B2B marketing entails the marketing of products and services to other businesses for resale, or to be used in the production of more products and services that will be sold to consumers.
This could entail transactions between wholesalers and smaller businesses, or it could involve a business providing support services to a wide range of business entities, for instance, an IT firm providing software development and related services.
Differences between B2B Marketing and Traditional Marketing
According to marketing experts, there are at least three major differences between B2B marketing, i.e. marketing to other businesses, and marketing to consumers:
– Fewer clients and customers to market to
In the UK, as in any country, there are far more individual consumers than there are business entities, which means that businesses reliant upon B2B marketing will have fewer clients and customers to market their products and services to.
– The buying process is often more complicated
Depending on the products and services marketed, the buying process is often more complicated because each party involved is trying to make a profit, which differs from marketing in the traditional sense as it is only the party selling the product or service to the consumer who is looking to profit financially.
– Consumer demand affects business demand
Consumer demand and trends have a tendency to affect some sectors more so than others, and the knock-on effects from changes which occur can be significant. The ‘butterfly effect’ is a good term to use here, because events in one part of the world can have a major effect on business activities on the other side of the globe.
These differences represent challenges that businesses involved in B2B marketing will have to step up to and meet, though they should not be seen as obstacles blocking the way to business success, but rather opportunities to be capitalised upon where possible.
What Does the Future of B2B Marketing Look Like?
As with any future predictions and trends, the future of B2B marketing is subject to its fair share of debate and disagreement. Nevertheless, most marketing experts agree that social media will play a significant role in the future of B2B marketing.
David C. Edelman, of McKinsey’s Global Digital Marketing Strategy practice, wrote in Harvard Business Review’s ‘Branding in the Digital Age: You’re Spending Your Money in All the Wrong Places’, that the way consumers and businesses interact has changed significantly in the digital age and that it “is transforming the economics of marketing and making obsolete many of the function’s traditional strategies and structures.”
The same argument, or logic if you like, also applies to the way that businesses are interacting with each other, so trends like taking an inbound perspective over an outbound perspective to marketing are vital to take note of and formulate strategies for, as is focusing their marketing efforts more upon the ‘evaluate’ and ‘use’ stages as opposed to the more traditional ‘consider’ and ‘buy’ stages, as Michael Brenner wrote several years ago.
The future of B2B marketing is therefore very much a ‘social’ thing, but what does it really mean for businesses dependent upon sales of products and services to other businesses?
It means that they had better take note of trends like smartphone marketing, which means strategizing for the smaller screen and thinking more about the smartphone experience their marketing efforts are delivering, and it also means that they need to capitalise upon the opportunities that Google AdWords and local marketing present.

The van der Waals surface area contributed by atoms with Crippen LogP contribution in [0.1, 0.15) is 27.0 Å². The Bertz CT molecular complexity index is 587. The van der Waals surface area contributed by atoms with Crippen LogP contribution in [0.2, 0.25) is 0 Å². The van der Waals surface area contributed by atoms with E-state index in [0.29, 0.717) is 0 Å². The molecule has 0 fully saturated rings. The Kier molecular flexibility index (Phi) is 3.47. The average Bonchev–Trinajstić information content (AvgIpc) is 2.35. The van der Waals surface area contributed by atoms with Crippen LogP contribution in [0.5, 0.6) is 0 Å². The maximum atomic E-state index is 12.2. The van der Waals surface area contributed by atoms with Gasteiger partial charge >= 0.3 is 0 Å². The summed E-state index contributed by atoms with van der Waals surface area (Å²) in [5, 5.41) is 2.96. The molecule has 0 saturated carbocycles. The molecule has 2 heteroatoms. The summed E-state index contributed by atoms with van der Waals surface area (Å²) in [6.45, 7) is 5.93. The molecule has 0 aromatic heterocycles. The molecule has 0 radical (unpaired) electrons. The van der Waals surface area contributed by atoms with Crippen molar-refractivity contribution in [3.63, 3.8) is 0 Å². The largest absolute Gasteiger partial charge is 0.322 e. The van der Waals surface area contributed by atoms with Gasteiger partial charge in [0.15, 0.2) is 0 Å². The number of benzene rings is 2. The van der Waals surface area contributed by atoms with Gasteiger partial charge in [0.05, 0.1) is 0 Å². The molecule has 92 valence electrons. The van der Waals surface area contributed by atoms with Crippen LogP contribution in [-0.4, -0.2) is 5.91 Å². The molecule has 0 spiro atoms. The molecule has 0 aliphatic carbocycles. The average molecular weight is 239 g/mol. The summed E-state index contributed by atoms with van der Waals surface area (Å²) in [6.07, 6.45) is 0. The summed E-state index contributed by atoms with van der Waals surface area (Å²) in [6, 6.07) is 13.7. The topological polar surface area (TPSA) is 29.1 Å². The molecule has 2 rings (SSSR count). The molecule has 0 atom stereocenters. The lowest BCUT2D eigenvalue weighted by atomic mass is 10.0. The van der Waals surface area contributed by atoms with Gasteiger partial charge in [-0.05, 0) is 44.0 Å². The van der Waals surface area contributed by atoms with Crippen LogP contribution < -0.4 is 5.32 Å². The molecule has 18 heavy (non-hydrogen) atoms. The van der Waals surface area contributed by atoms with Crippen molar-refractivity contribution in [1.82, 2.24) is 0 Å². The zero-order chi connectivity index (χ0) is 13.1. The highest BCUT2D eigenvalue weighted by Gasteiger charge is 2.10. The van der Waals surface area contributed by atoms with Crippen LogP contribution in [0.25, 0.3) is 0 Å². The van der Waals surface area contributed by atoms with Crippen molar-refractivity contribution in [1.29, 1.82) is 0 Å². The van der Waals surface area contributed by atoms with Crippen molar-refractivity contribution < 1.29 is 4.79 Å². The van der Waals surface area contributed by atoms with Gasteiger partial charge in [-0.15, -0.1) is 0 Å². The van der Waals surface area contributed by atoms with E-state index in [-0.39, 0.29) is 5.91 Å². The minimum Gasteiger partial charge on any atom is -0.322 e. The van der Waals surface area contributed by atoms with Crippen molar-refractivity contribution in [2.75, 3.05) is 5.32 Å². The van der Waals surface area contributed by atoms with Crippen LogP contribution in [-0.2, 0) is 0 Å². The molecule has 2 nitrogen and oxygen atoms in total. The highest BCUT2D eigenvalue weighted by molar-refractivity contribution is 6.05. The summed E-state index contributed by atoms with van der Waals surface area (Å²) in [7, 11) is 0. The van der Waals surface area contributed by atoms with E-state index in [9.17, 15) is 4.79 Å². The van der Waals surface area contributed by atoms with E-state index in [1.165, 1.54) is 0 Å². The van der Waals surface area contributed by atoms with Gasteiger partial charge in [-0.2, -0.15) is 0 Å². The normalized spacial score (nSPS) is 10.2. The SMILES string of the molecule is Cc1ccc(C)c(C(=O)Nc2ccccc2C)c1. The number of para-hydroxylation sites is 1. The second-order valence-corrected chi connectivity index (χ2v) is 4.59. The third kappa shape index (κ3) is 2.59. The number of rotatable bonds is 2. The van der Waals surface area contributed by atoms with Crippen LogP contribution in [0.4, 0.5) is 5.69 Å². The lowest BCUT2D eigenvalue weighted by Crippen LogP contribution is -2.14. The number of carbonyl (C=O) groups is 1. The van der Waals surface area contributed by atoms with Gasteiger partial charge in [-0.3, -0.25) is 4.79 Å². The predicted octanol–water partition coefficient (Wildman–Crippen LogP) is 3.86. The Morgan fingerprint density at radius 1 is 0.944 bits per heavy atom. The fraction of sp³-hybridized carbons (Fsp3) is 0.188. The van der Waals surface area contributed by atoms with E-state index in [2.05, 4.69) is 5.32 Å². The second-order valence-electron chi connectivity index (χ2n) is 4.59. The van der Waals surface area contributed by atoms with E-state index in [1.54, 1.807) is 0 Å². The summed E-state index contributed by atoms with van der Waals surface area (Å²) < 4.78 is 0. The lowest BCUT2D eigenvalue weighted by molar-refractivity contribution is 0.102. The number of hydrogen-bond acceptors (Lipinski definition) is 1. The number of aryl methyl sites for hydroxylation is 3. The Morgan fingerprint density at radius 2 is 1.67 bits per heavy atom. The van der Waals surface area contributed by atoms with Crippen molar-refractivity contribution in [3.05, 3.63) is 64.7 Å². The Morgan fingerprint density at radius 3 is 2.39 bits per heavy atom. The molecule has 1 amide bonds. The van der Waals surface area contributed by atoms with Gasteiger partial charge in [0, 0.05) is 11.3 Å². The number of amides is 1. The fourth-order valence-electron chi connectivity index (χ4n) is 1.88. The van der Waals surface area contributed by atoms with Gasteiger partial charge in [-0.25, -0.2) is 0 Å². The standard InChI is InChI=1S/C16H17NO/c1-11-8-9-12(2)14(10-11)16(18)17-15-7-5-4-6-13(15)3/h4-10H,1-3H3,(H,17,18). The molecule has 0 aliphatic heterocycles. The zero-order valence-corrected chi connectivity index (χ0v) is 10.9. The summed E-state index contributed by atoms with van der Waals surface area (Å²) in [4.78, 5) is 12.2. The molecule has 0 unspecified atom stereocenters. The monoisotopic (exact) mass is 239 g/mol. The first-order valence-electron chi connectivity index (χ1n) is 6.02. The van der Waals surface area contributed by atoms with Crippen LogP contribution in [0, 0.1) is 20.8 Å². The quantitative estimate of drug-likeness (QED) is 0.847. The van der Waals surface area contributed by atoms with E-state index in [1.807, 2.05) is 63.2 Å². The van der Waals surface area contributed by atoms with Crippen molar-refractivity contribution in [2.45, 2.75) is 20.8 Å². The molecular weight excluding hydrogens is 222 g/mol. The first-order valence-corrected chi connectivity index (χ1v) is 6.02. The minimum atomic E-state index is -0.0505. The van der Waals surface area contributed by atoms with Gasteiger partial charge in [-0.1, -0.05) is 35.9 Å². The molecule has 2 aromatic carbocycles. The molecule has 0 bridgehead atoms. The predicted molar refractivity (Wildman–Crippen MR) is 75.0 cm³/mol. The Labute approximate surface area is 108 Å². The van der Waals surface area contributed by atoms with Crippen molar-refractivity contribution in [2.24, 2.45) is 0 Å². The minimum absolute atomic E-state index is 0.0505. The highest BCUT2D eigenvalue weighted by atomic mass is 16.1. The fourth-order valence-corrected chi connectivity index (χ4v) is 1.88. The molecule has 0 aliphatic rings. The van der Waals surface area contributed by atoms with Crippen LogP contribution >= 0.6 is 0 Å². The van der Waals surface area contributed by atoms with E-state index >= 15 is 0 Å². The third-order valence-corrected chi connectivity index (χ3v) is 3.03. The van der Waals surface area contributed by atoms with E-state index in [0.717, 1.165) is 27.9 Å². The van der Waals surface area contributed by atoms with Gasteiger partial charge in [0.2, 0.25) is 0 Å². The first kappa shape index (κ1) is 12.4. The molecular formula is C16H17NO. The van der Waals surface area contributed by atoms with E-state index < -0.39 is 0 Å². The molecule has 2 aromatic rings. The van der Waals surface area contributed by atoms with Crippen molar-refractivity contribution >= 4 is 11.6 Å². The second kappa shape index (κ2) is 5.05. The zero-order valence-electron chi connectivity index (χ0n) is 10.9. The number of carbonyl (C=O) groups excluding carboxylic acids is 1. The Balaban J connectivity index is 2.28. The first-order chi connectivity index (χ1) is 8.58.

These are just two examples of the trends that businesses need to take note of with regard to B2B marketing and there are many more of equal importance.
But does this mean that all interactions will be digitalised? In a nutshell, no, that will never transpire. While our interactions are becoming increasingly digitalised, there will always be the need for interactions of a more personal note because people will always crave good old-fashioned customer service when purchasing products and services from other businesses in a B2B relationship.
Plus, as has been a notable trend brought on by the rise of smartphone marketing, there now exists an excellent way to drive enquiries about a business’s products and services to their phone lines which means that many businesses are now focusing more upon over the phone interactions than they have for many years.
Local Marketing and Increased Enquiries – Are You Ready?
If have just started using platforms like Google Local or Google My Business, when you get the hang of what you are doing you can expect a significant increase in the number of phone enquiries that you receive.
This is because just like consumers, more businesses are searching for the products and services they need on their smartphones and they are more likely to make a call to enquire about a product or service they need than they are to send an email.
So, are you ready for the extra phone calls you will receive? And just as importantly, are your employees ready for all those extra calls? Moreover, what about after-hours calls – are you able to answer those calls yourself professionally at all times, or are you looking at setting up a recorded message?
When other business owners or managers call your phone lines to enquire about your products and services it suffices to say that they want to speak to a person and not a machine, so you need to make the appropriate arrangements to facilitate this, for instance, utilising the professional telephone answering services Netcall Solutions provides businesses across the UK with, services that are sure to prove essential in this regard.
If you are looking for flexible phone handling options that enable you to change the services you use when necessity dictates, then our media response, message taking, and overflow call handling services are sure to be perfect for your needs, and will help you adapt to the changes and challenges that the future of B2B marketing will present you with. What does your business future look like?